Vladan Nikolic

Vladan Nikolic, otherwise known as Mr. Houseplant, is a houseplant expert with over 10 years of experience. He is the founder of the houseplant care blog MrHouseplant.com and also an influencer who helps newcomers in the houseplant world become great plant parents. You can find him on Instagram, TikTok, YouTube, Facebook, Twitter and Pinterest.

2. Plant it in well-draining soil

planting a fiddle leaf fig into a pot

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Kiersten recommends planting fiddle leaf figs in a fast-draining potting mix, such as Perfect Plants indoor plant soil from Amazon. She also suggests adding a handful of perlite, orchid bark, like SuperMoss orchid bark from Amazon, or pumice to the mix to allow for good aeration. Horticultural grade pumice from The Succulent Cult at Amazon will do nicely.

You can buy organic perlite from Perfect Plants Nursery.

“Soggy soil quickly leads to root rot, so be sure to plant them in a pot with a drainage hole as well,” she adds.

3. Offer enough light

A fiddle leaf fig against a white wall with sunlight

(Image credit: Olga Peshkova / Alamy Stock Photo)

According to Autumn Hilliard-Knapp, a plant expert from Perfect Plants Nursery, fiddle leaf figs prefer bright, indirect light. “They can tolerate some direct sunlight in the morning or late afternoon, but avoid placing them in direct sunlight for long periods, as this can scorch the leaves,” she says.

They’re sensitive to change, notes Kiersten. “Once they’re in a happy spot, try not to move them!”

Smiling headshot of Autumn Hilliard-Knapp from Perfect Plants Nursery
Autumn Hilliard-Knapp

Autumn is a horticulture specialist and marketing professional at Perfect Plants Nursery. With four years of experience in the horticulture industry, she has developed a passion for helping people create beautiful indoor and outdoor spaces to enjoy. Her expertise in horticulture encompasses a broad range of activities, including plant care and selection, landscape design, and maintenance.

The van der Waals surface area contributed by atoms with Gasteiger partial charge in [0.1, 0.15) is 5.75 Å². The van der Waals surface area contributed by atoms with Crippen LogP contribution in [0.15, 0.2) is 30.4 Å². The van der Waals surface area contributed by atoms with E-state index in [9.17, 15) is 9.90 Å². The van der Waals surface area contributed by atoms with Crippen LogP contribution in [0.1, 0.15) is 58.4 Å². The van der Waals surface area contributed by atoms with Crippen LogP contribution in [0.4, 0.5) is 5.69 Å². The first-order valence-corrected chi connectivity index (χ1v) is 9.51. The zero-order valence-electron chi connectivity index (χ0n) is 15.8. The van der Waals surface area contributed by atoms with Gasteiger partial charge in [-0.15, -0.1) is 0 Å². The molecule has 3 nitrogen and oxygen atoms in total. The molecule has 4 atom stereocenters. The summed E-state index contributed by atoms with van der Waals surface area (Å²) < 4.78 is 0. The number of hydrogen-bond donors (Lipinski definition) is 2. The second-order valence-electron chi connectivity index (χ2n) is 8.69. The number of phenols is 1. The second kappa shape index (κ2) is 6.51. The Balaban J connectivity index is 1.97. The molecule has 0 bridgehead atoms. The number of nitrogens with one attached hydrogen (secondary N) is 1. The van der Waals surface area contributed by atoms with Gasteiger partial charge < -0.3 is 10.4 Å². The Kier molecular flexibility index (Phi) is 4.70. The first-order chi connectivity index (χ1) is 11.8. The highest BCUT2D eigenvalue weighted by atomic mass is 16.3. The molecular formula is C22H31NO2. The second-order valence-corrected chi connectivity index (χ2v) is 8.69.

4. Up the surrounding humidity

large fiddle leaf fig leaves with water droplets

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Anastasia Borisevich, a plant expert at Plantum, recommends keeping the humidity high around your fiddle leaf fig. If the humidity level drops below 50–60%, she recommends misting it regularly. “Use a fine mist sprayer for this. It creates a ‘fog’ around the plant and moisturizes the foliage evenly, preventing large drops of water from gathering on the leaves.”

This copper mister from Anthropologie is great for all your tropical, humidity-loving plants, and looks super cute, too.

Smiling headshot of Anastasia Borisevich of Plantum app
Anastasia Borisevich

Anastasia Borisevich is a resident plant expert for the Plantum app (formerly NatureID) that helps users identify plant species, diagnose their conditions, and get specific care advice.